The start of the sixties means the beginning of a period dominated by critical and even subversive attitudes “against art ideology and art that becomes ideology”, as Catherine David, the joint curator alongside Veronique Dabin, puts it. The themes, mediums and materials used (non-artistic for the most part), united in one common critical attitude against “the institution”, bear witness to the will of the creators to push the aesthetic act to the limit in a time of advanced capitalism. This is the context in which Marcel Broodthaers (Brussels, 1924 - Cologne, Germany, 1976) appears, working in Paris as an up-and-coming writer and art critic.

  • Exhibition view. Visionary Switzerland, 1992
    10 march - 18 may, 1992

    In this exhibition the bizarre and heterogeneous are superimposed on the idea of national art, putting the so-called existence of a stylistic category referred to as the artistic expression of the nation's spirit, in this case Switzerland's, in crisis. Suiza visionaria (Visionary Switzerland) brings together work from over fifty Swiss artists from divergent formal and aesthetic approaches (Abstract Constructivism, Surrealism, Conceptual Art, Kinetic Art and Neo-dadaism) and includes a highly diverse selection of artists, starting from the fifteenth century with Niklaus von Flüe then moving through to Sophie Taeuber-Arp, Meret Oppenheim, Markus Raetz, Jean Tinguenly and Daniel Spoerri and finishing up at Caspar Wolf and Heinrich Füssli.

  • March 3 - April 19, 1992

    The Museo Nacional Centro de Arte Reina Sofía presents one of the most preeminent Venezuelan artists, whose work and character are determined by the construction of an artistic identity based on the notion of the “noble savage”, in the first half of the century, Armando Reverón (Caracas, 1889-1954). Once he completes his academic education, Reverón travels to Barcelona and Madrid, in 1911, and a few years later to Paris, where his interest is not in the transgression of language and the academic representation of the Cubist avant-garde, but in retracing Post-impressionism and landscape painting based on principles of light. Upon returning to Caracas his alienation from artistic circles results in his voluntary withdrawal to the margins of civic and social centres and from 1923 onwards his farm-studio in Macuto becomes the setting for his painting.

  • January 28 - March 29, 1992

    In Richard Serra (San Francisco, 1939), twentieth century sculpture has one of the craftsman behind the revival of its innate values: weight, mass, monumentality, a desire for permanence, who through his sculptural expression incites the active consideration of the viewer and formulates a necessary relationship between sculpture and space. Although Serra emerges on the New York art scene at the end of the sixties as a Minimalist artist alongside Carl André and Sol Lewitt, he soon expresses his desire to: “Escape from the theory of good form (and the opposing figure-ground it is based on)”, as the art critic and historian, Yves-Alain Bois, indicates. His first works display an artistic interest in the possibilities raw and unused materials (rubber, neon, leather, lead), which can be appreciated in the piece Belts (1966-1967). The conception and arrangement of these works highlight the rejection of idealised sculptural practice placed on a pedestal (involving a static sculpture with one unique central viewpoint), explored further in his later work which displays an intrinsic transitive nature, as is the case in the sculpture Walzstrasse I (1983). Its main aim is to consider the redefinition of the space it is located in and participate in the viewer's spacial experience, leading them to compare proportions.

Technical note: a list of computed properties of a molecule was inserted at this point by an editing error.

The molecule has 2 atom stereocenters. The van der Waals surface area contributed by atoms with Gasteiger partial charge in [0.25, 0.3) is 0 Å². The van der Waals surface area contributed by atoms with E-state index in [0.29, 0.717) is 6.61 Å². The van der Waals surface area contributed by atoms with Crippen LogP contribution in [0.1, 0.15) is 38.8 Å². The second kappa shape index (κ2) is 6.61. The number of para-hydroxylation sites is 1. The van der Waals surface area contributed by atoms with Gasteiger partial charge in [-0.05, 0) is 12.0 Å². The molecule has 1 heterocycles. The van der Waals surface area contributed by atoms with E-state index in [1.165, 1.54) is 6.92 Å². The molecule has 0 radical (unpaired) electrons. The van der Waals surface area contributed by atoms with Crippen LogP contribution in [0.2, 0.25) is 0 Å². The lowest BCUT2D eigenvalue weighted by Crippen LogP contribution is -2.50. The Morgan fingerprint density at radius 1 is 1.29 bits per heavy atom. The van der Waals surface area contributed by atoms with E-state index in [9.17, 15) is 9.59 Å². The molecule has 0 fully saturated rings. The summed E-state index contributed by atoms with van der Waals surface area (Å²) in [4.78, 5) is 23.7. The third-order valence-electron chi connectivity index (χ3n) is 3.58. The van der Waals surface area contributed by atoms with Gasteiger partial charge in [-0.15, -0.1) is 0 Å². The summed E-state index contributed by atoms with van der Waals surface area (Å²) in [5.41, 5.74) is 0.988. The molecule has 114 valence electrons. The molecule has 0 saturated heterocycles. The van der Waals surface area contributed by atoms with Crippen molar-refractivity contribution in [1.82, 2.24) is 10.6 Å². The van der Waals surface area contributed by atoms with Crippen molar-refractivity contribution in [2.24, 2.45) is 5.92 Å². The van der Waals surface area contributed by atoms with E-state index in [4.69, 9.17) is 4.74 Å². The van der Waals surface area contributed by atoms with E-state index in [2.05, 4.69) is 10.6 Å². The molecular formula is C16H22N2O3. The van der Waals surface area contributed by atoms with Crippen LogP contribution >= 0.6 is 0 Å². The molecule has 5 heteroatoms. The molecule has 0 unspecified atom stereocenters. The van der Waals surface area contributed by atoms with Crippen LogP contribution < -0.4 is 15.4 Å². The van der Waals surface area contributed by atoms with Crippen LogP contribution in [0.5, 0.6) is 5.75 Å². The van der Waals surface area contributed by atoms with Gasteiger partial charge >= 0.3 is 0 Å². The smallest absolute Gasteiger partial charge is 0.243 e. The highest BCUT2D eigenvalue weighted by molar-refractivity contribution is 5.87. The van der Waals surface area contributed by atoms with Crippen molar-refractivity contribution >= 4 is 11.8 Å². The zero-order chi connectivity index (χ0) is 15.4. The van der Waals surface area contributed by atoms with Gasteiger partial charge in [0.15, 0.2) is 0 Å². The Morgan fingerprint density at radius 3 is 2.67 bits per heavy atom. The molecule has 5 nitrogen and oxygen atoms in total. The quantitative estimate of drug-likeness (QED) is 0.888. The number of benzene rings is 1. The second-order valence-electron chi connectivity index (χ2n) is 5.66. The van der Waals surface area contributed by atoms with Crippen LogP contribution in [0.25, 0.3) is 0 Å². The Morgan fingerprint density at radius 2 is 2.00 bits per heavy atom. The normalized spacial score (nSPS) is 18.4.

• Exhibition view. Robert Gober, 1992
    14 january, 1992 - 8 march, 1992

    Robert Gober (Wallingford, Connecticut, 1954) stands out for his vindication of radical subjectivity at a time when, by and large, artistic expression distils strategies of modern and post-modern thought on formal and theoretical problems and is in line with Neo-expressionist pictorial practice. His work also has strong autobiographical undertones, favouring emotion over concept. Catherine David, the exhibition's curator, talks about how his artistic discourse is critical without ascribing to the, “New York simulationalism movement of 'critique'”, instead: “it invites a new interpretation of North American art over the last thirty years, to reconsider the rejection and unawareness of formalism, and the recognition (…) of diversity in the complex cultural influences and heritage developed by different generations of artists in Surrealism and the work of Marcel Duchamp.”